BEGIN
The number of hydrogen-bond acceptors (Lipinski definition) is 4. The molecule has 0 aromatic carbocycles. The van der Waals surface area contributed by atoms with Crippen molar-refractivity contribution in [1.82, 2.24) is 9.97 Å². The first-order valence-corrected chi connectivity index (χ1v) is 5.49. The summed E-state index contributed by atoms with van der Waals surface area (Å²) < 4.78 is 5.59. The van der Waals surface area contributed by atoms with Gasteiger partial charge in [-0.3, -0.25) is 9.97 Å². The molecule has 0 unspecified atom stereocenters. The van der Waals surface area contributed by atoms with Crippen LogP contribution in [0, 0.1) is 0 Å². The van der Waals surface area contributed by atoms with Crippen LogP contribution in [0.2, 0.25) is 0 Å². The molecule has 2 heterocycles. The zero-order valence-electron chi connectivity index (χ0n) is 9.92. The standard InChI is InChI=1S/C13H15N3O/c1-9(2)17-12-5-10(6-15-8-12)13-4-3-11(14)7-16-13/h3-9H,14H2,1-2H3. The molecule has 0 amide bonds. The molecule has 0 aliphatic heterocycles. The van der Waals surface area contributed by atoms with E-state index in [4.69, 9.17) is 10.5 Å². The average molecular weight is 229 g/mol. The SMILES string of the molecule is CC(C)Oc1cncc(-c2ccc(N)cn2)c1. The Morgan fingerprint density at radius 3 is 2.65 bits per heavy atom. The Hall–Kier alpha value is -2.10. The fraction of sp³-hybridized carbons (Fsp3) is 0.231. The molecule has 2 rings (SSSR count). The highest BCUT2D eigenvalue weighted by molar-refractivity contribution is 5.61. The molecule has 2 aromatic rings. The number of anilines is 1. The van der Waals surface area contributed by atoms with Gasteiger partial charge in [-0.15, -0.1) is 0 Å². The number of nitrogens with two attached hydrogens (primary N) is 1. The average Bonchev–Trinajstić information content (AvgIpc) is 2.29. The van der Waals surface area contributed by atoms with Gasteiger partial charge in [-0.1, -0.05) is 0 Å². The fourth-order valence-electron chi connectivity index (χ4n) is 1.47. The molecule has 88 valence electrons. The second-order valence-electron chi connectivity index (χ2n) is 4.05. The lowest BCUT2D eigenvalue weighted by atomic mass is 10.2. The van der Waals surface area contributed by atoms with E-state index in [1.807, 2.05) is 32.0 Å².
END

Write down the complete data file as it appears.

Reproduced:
The number of hydrogen-bond acceptors (Lipinski definition) is 4. The molecule has 0 aromatic carbocycles. The van der Waals surface area contributed by atoms with Crippen molar-refractivity contribution in [1.82, 2.24) is 9.97 Å². The first-order valence-corrected chi connectivity index (χ1v) is 5.49. The summed E-state index contributed by atoms with van der Waals surface area (Å²) < 4.78 is 5.59. The van der Waals surface area contributed by atoms with Gasteiger partial charge in [-0.3, -0.25) is 9.97 Å². The molecule has 0 unspecified atom stereocenters. The van der Waals surface area contributed by atoms with Crippen LogP contribution in [0, 0.1) is 0 Å². The van der Waals surface area contributed by atoms with Crippen LogP contribution in [0.2, 0.25) is 0 Å². The molecule has 2 heterocycles. The zero-order valence-electron chi connectivity index (χ0n) is 9.92. The standard InChI is InChI=1S/C13H15N3O/c1-9(2)17-12-5-10(6-15-8-12)13-4-3-11(14)7-16-13/h3-9H,14H2,1-2H3. The molecule has 0 amide bonds. The molecule has 0 aliphatic heterocycles. The van der Waals surface area contributed by atoms with E-state index in [4.69, 9.17) is 10.5 Å². The average molecular weight is 229 g/mol. The SMILES string of the molecule is CC(C)Oc1cncc(-c2ccc(N)cn2)c1. The Morgan fingerprint density at radius 3 is 2.65 bits per heavy atom. The Hall–Kier alpha value is -2.10. The fraction of sp³-hybridized carbons (Fsp3) is 0.231. The molecule has 2 rings (SSSR count). The highest BCUT2D eigenvalue weighted by molar-refractivity contribution is 5.61. The molecule has 2 aromatic rings. The number of anilines is 1. The van der Waals surface area contributed by atoms with Gasteiger partial charge in [-0.15, -0.1) is 0 Å². The number of nitrogens with two attached hydrogens (primary N) is 1. The average Bonchev–Trinajstić information content (AvgIpc) is 2.29. The van der Waals surface area contributed by atoms with Gasteiger partial charge in [-0.1, -0.05) is 0 Å². The fourth-order valence-electron chi connectivity index (χ4n) is 1.47. The molecule has 88 valence electrons. The second-order valence-electron chi connectivity index (χ2n) is 4.05. The lowest BCUT2D eigenvalue weighted by atomic mass is 10.2. The van der Waals surface area contributed by atoms with E-state index in [1.807, 2.05) is 32.0 Å².